The Stuff of Legends – Cottesloe Beach, April 2, 2018.
Last week, I flew to Perth to visit my brother Sean who I hadn’t seen in ten years. It was going to be an epic catch up and I was hoping I would get the chance to see him in action on a ring find – a new talent he had developed since we last saw each other. I was fascinated with the whole process, and eager to share in what I was convinced would be a wicked feel good factor, reuniting someone with their lost ring.
On our last afternoon, we were chilling out at home before heading to the airport, when Sean took a call from a distressed woman who had just lost her wedding band running out of the surf at Cottesloe beach. It had simply slipped off as she ran up the beach, and was flung into the sand – somewhere… Lucky for her the Cottesloe lifeguards told her she could find Sean’s contact details on The Ring Finders website – a glimmer of hope in an otherwise hopeless situation.
Sean went from woah to go in an instant, and we were on the road bound for Cottesloe – the importance of getting on to a search quickly was not lost on me – so many factors that could impact your chances of ever finding your lost jewellery – the weather, the sea conditions, whether
you can accurately pinpoint an area in which it was lost, and of course the risk of someone else finding it, or worse, the evening sand sieve machine chewing it up and spitting it into the unknown…
We arrived and met Angie above the beach. She took us down to where she thought she had lost her ring. In an excellent move that would prove pivotal to the outcome, she and her friends had placed coffee cups in the sand to mark the points between which she thought the ring had been lost. Sean then quizzed Angie on the circumstances surrounding her loss, and clarified details before commencing his search.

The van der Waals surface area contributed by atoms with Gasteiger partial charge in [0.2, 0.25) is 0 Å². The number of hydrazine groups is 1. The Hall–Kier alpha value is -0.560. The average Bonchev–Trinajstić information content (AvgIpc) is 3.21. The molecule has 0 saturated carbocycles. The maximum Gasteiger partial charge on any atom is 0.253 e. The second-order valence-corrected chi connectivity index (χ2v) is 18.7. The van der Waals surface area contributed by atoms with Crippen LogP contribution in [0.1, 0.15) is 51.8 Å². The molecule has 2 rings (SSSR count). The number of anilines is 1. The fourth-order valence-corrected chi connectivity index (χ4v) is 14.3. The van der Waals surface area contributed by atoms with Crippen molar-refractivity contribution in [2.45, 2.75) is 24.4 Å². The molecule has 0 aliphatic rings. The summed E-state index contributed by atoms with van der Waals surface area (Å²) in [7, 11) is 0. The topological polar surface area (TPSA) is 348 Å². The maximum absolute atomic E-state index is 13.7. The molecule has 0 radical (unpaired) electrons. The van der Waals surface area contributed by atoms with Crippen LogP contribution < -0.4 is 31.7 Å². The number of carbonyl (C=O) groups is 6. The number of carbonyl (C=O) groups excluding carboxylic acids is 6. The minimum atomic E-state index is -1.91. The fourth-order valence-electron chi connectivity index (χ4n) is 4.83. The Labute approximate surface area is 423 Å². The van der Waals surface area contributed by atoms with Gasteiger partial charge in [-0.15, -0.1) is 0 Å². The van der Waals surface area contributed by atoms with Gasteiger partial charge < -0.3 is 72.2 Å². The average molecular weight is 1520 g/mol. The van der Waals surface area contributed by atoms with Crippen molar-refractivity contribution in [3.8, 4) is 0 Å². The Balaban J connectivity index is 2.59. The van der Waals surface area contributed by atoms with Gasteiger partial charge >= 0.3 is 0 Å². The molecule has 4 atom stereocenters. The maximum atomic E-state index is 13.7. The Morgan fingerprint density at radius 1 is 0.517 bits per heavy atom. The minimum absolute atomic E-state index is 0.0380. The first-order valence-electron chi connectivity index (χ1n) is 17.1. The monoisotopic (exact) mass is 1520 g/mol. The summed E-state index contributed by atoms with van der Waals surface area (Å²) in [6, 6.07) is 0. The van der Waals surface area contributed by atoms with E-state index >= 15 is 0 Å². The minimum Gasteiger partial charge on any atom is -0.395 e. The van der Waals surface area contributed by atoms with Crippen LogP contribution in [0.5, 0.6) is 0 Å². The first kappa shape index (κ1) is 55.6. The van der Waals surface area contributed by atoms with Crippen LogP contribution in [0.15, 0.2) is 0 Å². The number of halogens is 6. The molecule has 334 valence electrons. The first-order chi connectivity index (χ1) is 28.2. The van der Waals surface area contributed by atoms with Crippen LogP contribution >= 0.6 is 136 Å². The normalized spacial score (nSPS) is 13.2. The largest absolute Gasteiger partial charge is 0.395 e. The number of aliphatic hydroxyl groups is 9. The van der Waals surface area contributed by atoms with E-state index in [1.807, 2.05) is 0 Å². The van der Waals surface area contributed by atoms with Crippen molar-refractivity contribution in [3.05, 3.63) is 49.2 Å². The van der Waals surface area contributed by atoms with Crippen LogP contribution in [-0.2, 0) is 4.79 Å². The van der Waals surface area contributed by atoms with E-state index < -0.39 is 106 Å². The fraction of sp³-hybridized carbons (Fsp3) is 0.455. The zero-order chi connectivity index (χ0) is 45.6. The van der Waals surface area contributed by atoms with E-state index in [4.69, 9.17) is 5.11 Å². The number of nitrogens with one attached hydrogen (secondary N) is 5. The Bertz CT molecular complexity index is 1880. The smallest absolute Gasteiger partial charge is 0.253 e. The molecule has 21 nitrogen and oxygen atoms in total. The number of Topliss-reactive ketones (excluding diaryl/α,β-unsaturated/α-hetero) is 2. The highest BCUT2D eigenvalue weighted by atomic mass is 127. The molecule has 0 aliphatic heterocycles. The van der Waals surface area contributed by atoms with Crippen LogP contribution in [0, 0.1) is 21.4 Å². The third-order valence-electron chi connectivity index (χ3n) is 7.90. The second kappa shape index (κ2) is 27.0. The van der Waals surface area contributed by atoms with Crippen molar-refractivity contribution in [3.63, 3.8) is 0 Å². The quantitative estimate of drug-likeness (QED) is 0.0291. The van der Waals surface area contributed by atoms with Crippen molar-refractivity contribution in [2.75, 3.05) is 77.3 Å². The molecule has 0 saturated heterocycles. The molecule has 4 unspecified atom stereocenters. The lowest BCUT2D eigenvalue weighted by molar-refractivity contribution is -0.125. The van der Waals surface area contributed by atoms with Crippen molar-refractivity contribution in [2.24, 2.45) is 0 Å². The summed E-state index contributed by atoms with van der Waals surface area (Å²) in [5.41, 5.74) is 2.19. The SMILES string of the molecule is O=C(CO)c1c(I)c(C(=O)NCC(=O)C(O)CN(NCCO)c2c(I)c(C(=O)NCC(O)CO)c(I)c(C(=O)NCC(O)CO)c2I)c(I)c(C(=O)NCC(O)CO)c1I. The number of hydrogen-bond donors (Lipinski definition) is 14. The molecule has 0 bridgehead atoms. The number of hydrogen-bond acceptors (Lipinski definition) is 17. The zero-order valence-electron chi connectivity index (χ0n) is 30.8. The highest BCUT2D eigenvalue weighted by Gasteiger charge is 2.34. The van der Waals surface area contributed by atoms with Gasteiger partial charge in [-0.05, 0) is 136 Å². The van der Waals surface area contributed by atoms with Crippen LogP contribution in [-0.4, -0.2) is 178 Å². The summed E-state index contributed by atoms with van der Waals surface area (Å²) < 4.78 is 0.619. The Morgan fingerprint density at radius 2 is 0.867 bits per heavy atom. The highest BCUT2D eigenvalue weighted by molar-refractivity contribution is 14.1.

Angie, her friends and I watched as Sean methodically covered the area. His technique was a fascinating ‘shuffle’ that was systematic and almost dance-like. I was surprised at the speed he was moving, as I thought it would be much slower. Every minute or so, Sean would pause, hovering his detector back and forth, testing for the right signal and honing in on a target. Sometimes he would move on, but other times, he would drop to his knees and used a pinpointer that beeped wildly as he felt round the spot. Our hearts would leap to our throats every time – and they would sink again as he retrieved a piece of lead, a coin, or some other debris left behind on the beach.
As he approached the second and last coffee cup at the far end of the area Angie had indicated, we began to resign ourselves to the possibility that the ring was lost for good. Angie had been married 22 years, and this would be devastating – sure a gold band can be replaced, but not the fact that for 22 years it had been on her finger and with her every step. A new one just wouldn’t be the same.
about 10 minutes into the search, Sean once again dropped to his knees in the sand as he followed a target. A moment later, he lifted his hand in the air and exclaimed “yeaaaaah – woohoo”. Angie and her friends were so excited, squealing with delight as
Angie rushed over to Sean and threw her arms around him. “Oh My God, What a Legend!!! Thank you so much!!” she exclaimed over and over.
There it was, the feel good factor. This is why Sean does this, right there, that moment.
After thanking the lifeguards for connecting them, Sean and Angie took a few pictures before we headed to the pub across the road for a celebratory drink before I departed for the airport on a high. What a way to round off an awesome week!